Wedding Cakes, Business, and Minority Groups

About 1 this afternoon, I pulled myself away from my book and went to the running trails to work off some steam. I have a ridiculous amount of work including one article that I think is a home-run. So, I shouldn’t have wasted a morning with the book. It’s just that I was very, very upset.

I needed a really fast, hard run, which usually calls for some very nasty pop music on the headphones. I think I was too upset even for Beyoncé. I wanted some angry news. I put on the New York Times podcast and got lost in the discussion about same sex marriages and that wedding cake guy.

It was a good debate. One side is humiliated and fears a slippery slope, and the other side demands the right to self expression.

I do suspect that both sides were hired by opposing groups and aren’t really aggrieved parties. Because who would buy a cake from someone who hates you. Spit happens.

Also, the podcast didn’t discuss the fact that all businesses discriminate. The GAP discriminates against obese people by not carrying sizes about a 12. Running stores discriminate against special needs people when they don’t carry sneakers with velcro. And public schools discriminate against special needs people.

Our school district hired an auditor to look at our town’s special education program. Now, it shouldn’t matter to me all that much because my son now attends another public school, because I figured out how bad things were and got him moved. He’s doing great. But the report does matter to me because I really, really like special needs kids.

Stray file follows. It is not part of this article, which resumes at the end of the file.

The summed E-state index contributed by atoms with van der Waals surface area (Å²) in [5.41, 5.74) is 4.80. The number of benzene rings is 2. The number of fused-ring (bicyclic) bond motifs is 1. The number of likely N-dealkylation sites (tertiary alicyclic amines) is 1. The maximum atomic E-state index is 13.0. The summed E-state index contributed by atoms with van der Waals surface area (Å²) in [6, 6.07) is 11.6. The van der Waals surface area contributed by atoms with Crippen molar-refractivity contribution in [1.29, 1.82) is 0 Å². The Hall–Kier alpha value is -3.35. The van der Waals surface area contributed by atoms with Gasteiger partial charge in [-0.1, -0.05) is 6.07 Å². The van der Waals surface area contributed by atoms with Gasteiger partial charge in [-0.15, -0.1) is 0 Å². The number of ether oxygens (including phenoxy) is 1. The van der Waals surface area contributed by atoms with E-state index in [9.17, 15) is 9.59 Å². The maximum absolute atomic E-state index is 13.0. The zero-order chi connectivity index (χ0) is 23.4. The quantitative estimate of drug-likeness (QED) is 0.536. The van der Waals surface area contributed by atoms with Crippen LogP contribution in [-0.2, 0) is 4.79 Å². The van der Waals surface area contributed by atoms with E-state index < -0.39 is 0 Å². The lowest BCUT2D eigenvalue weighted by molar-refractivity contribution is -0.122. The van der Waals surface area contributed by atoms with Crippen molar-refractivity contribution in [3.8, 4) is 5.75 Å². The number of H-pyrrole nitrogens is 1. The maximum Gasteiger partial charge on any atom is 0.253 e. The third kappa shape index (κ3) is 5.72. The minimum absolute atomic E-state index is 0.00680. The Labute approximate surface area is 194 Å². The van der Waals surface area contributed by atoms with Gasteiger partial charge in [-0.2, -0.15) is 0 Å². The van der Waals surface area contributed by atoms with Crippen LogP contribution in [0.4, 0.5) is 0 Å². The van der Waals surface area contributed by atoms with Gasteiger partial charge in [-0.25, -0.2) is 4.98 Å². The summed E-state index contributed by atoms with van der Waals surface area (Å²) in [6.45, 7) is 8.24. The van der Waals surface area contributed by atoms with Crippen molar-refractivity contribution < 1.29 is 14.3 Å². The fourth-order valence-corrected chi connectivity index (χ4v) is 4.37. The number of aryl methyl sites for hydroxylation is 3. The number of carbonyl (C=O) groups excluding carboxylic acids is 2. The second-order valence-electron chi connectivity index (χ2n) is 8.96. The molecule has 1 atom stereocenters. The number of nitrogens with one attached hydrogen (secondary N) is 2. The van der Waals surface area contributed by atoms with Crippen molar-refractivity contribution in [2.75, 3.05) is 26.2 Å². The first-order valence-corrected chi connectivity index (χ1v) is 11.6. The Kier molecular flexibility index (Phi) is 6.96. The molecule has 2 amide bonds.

So, this report was devastating, but the auditors buried the findings. I printed out the 90 page report and pulled out all the bad things. And then went to the school board meeting, which is televised, and told them what the auditors found. The School Board members tried to distract me and buzz me away with a timer. I kept talking. I told them how they really shouldn’t house the special needs kids in a windowless basement classroom. The superintendent told me that it was okay because they provided the room with ventilation. Yes, he actually said that we should be happy because the kids were given oxygen.

Anyway, getting off topic here. The point is that the wedding cake story has larger implications. If wedding cake suppliers have to provide cakes for all, then does the GAP have to offer super large sizes, do sneaker stores need to accommodate people who can’t tie shoe laces, do schools need to provide a windowed classroom for all kids?

I hope so.

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34 thoughts on “Wedding Cakes, Business, and Minority Groups

  1. “… The GAP discriminates against obese people by not carrying sizes about a 12…” Yah, but they will SELL anyone a size 10, whether that person can squeeze into it or not.
    Like you, Laura, I doubt the authenticity of this attempted transaction. But whether authentic or not, it’s an issue. I think the social goal ought to be, gay people should be able to buy wedding cakes. Not, we gleefully kick in the teeth of anyone who does not embrace gays as full partners in civic life. So, if there is a Walmart within ten miles which does wedding cakes, this guy can turn the business away. His funeral. If you are in Nome and there’s not another baker for a hundred miles, this guy has to take the job. It’s kind of a public accomodation standard: is there, or is there now, a reasonable alternative provider.